Submit your work, meet writers and drop the ads. Become a member
Michael R Burch Mar 2020
Holocaust Poem: "On The Slaughter"
by Chaim Nachman Bialik
loose translation/interpretation by Michael R. Burch

Merciful heavens, have pity on me!
If there is a God approachable by men
as yet I have not found him—
Pray for me!

For my heart is dead,
prayers languish upon my tongue;
my right hand has lost its strength
and my hope has wilted, undone.

How long? Oh, when will this nightmare end?
How long? Hangman, traitor,
here’s my neck—
rise up now, rise and slaughter!

Behead me like a dog—your arm controls the axe
and the whole world is a scaffold to me
although we—the chosen few—
were once recipients of the Pacts.

Executioner, my blood’s a paltry prize—
strike my skull and the blood of innocents will rain
drenching your pristine uniform again and again,
staining your raiment forever.

If there is Justice—quick, let her appear!
But after I’ve been blotted out, should she reveal her face,
let her false scales be overturned forever
and the heavens reek with the stench of her disgrace.

You too arrogant men, with your brutal injustice,
suckled on blood, unweaned of violence:
cursed be the warrior who cries "Vengeance!" on a maiden;
such cruelty was never contemplated, even by Satan.

Let innocents’ blood drench the abyss!
Let innocents’ blood seep down into the congealing darkness,
eat it away and undermine
earth's rotting foundations.

Al Hashechita ("On the Slaughter") was written by Chaim Nachman Bialik in response to the ****** Kishniev pogrom of 1903, which was instigated by agents of the Czar who wanted to divert social unrest and political anger from the Czar to the Jewish minority. The Hebrew word schechita (also transliterated shechita, shechitah, shekhitah, shehita) denotes the ritual kosher slaughtering of animals for food. The juxtapositioning of kosher slaughter with the slaughter of Jews makes the poem all the more powerful and ghastly. Such anti-Semitic incidents prompted a massive wave of Eastern European emigration that brought millions of Jews to the West. Unfortunately, there have been many similar slaughters in human history and the poem remains chillingly relevant to the more recent ones in Israel/Palestine, Rwanda, Bosnia and Kosovo. Keywords/Tags: Holocaust, poem, Bialik, translation, slaughter, massacre, God, prayer, executioner, hangman, blood, innocents, justice, false, scales, injustice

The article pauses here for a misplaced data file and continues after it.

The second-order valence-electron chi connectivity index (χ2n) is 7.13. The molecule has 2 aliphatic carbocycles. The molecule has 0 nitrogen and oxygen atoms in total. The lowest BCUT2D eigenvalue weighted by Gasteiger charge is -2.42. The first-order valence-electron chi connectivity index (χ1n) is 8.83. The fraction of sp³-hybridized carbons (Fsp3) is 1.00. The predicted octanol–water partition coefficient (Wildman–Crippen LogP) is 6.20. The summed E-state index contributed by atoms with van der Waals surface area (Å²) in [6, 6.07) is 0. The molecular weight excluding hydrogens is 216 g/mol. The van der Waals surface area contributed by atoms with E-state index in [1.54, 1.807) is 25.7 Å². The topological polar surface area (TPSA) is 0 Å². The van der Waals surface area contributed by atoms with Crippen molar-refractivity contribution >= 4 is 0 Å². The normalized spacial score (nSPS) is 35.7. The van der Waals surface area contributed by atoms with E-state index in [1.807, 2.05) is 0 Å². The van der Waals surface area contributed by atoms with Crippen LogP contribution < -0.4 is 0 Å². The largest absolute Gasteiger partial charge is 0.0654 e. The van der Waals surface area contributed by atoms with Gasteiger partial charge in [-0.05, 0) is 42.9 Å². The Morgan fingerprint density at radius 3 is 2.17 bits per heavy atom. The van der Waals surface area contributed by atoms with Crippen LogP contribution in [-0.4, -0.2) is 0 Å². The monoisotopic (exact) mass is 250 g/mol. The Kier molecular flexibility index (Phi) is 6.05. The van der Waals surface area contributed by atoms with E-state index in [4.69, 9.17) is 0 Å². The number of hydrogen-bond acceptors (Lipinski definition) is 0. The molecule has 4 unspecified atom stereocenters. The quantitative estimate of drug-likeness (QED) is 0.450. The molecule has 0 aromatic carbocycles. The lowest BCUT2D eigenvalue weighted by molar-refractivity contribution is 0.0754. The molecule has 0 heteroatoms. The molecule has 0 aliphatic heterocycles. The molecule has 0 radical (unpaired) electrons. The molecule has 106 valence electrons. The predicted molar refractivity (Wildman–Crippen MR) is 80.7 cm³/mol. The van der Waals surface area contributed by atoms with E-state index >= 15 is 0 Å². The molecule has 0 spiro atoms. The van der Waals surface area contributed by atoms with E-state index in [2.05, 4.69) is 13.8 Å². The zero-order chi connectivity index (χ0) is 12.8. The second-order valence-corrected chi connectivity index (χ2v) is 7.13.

Michael R Burch Mar 2020
After My Death
by Chaim Nachman Bialik
loose translation/interpretation by Michael R. Burch

Say this when you eulogize me:
Here was a man — now, ****, he's gone!
He died before his time.
The music of his life suddenly ground to a halt...
Such a pity! There was another song in him, somewhere,
but now it's been lost,
forever.
What a pity! He had a violin,
a living, eloquent soul
to which he uttered
the secrets of his heart,
setting its strings vibrating,
save the one he kept inviolate.
Back and forth his supple fingers twirled;
one string alone remained mesmerized,
yet unheard.
Such a pity!
All his life the string quivered,
quavering silently,
yearning for its song, its mate,
as a heart falters before its departure.
Despite constant delays it waited daily,
mutely beseeching its savior, Love,
who lingered, loitered, tarried incessantly
and never came.
Great was the pain!
There was a man — now, ****, he's gone!
The music of his life was suddenly interrupted.
There was another song in him, somewhere,
but now it is lost
forever.

Chaim Nachman Bialik (1873-1934), first name also Hayim or Haim, was a Jewish Holocaust poet who wrote in Hebrew. Bialik was one of the pioneers of modern Hebrew poetry; he came to be recognized as Israel's national poet and the foremost modern Hebrew poet.

Keywords/Tags: Chaim Nachman Bialik, Hebrew, translation, Israel, life, music, violin, song, string, strings, heart, mate, love, pain, lost, forever

— The End —